The right's sneaky antiabortion plot: Using obscure property regulations to close providers

Community restrictions target abortion care. Landlords evict providers. It's sneaky, and it's happening all over

Published August 14, 2014 6:17PM (EDT)

  (AP/Beck Diefenbach)
(AP/Beck Diefenbach)

An obscure property regulation could be the reason a Planned Parenthood in Florida may not be able to provide abortion care, ultrasounds and other services. As reported by David Breen at the Orlando Sentinel, a judge has issued a temporary injunction to prevent the Kissimmee clinic from providing its full range of services after a lawsuit alleged these procedures violated deed restrictions on the property. The clinic is still able to provide STI tests, prescribe birth control and other services, but the fate of abortion and other care remains to be seen.

From the Sentinel:

In the injunction, Circuit Judge John Jordan found there was a "substantial likelihood of proving" that Planned Parenthood, by performing abortions, is in violation of the outpatient-surgical-center provision, and, by performing ultrasounds, is in violation of the diagnostic-imaging provision.

He rejected contentions made by the plaintiffs that administration of the morning-after pill constitutes an emergency medical procedure, and that abortions are "obnoxious to or out of harmony with" other practices at the site.

Planned Parenthood has stressed in its response to the injunction that it is a medical office, not a diagnostic imaging center or an outpatient surgical center, as alleged in the suit. "Planned Parenthood of Greater Orlando's services do not violate any of the restrictions in Oak Commons," Anna V. Eskamani, director of external affairs at Planned Parenthood of Greater Orlando, told Salon. "A lengthy due diligence process concluded that Planned Parenthood's services are not in violation of any restrictions on the property. Planned Parenthood is a medical office, staffed by highly trained doctors, nurses and other healthcare providers, similar to many others currently operating in Oak Commons."

But Planned Parenthood's presence in the Kissimmee medical park was met with resistance from the start, including from neighboring physicians.

“You can look out the windows of labor and delivery and you can see women walking into and out of an abortion clinic,” Dr. John Littell, a family physician who protested the opening of the clinic, told WKMG. “It specifically states that no one should come in here and open a surgical center, perform surgical procedures, without the permission from the rest of the folks in here.”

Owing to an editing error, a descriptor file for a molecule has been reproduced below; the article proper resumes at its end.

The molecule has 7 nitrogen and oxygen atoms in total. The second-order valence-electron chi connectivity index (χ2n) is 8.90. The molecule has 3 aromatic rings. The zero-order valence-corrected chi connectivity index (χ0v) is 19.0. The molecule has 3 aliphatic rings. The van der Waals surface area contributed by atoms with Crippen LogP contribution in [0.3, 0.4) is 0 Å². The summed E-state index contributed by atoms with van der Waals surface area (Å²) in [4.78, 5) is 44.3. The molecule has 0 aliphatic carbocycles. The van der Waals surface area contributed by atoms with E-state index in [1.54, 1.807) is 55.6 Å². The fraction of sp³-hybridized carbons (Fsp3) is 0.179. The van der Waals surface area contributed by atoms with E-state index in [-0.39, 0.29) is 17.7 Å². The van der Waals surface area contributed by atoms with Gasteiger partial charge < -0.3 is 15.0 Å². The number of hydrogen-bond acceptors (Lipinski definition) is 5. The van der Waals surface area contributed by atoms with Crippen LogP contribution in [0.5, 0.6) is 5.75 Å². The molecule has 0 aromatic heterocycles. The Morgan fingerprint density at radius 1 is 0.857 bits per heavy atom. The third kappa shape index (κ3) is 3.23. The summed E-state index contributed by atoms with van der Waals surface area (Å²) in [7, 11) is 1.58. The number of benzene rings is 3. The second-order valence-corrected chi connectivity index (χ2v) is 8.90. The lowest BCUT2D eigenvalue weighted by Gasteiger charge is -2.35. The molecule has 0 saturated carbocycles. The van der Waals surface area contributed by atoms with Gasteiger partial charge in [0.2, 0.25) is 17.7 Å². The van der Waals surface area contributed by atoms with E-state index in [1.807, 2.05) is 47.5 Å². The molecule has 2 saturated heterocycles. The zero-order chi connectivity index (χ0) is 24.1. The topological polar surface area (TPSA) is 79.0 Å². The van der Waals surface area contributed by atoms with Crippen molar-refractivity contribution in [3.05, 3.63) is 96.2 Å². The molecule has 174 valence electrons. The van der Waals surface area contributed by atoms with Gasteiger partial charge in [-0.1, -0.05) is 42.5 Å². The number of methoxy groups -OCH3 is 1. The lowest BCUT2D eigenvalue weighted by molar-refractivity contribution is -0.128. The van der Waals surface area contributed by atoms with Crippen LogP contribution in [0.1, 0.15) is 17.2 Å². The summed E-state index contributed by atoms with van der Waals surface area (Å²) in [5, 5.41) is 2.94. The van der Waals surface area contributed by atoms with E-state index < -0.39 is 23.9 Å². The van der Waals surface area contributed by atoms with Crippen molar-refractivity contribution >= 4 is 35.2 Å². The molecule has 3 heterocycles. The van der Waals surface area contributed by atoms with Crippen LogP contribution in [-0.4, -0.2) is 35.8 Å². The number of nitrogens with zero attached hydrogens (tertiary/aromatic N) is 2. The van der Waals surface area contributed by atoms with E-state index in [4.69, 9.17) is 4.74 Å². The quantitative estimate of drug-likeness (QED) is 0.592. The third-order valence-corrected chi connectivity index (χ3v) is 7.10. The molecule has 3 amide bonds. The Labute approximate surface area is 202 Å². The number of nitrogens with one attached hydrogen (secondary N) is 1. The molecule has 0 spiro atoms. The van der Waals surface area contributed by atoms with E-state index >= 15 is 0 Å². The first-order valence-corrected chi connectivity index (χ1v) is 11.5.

This isn't the first time community pressure to target a clinic has resulted in a reduction of services or the outright closure of a provider. Earlier this month, the Catholic Church purchased the building that housed the only freestanding abortion provider in Lansing, Michigan. It plans to evict the clinic come October.

According to a report from MLive, the Diocese said in a press release that it had reached an agreement with the building's owner that would “ultimately put an end to business for WomanCare clinic by Oct. 1, 2014.”

The Church of the Resurrection intends to turn the space into church offices and will lease part of the building to an anti-choice group. The Womancare clinic has two months to find a new space, or the state capital will lose its only abortion provider. Father Steve Mattson, the pastor of the church, said that taking over the building and evicting the clinic, "Will allow us to both meet the needs of our parishioners and to affirm our comprehensive pro-life commitment to men and women in greatest need."

This is part of a long pattern of such targeting. While state-level efforts to shutter clinics and ban the procedure have received national attention, local efforts to use land use restrictions and real estate transactions to shutter providers can pose an equal threat to access. An anti-choice group in Tennessee in 1993 purchased a Chattanooga clinic, evicted it and turned the space into a crisis pregnancy center. In 1996, a landlord on Long Island, New York tried to evict an abortion provider from his property, but the move was blocked in court. In 2000, anti-choice activists in Nebraska combined forces to purchase the building that housed a clinic in an effort to evict the provider.

Planned Parenthood plans to appeal the inunction, according to Planned Parenthood of Greater Orlando CEO Jenna Tosh. "This lawsuit was just another attempt by opponents of women’s health to prevent Osceola County women from accessing reproductive health care services at Planned Parenthood," she said in a statement. "Last week, we began our legal action to assure that patients at our new Kissimmee Health Center will have access to a full range of reproductive health services. We will pursue all legal means necessary to have this injunction lifted and we will continue to do everything we can to protect women's access to care."


By Katie McDonough

Katie McDonough is Salon's politics writer, focusing on gender, sexuality and reproductive justice. Follow her on Twitter @kmcdonovgh or email her at

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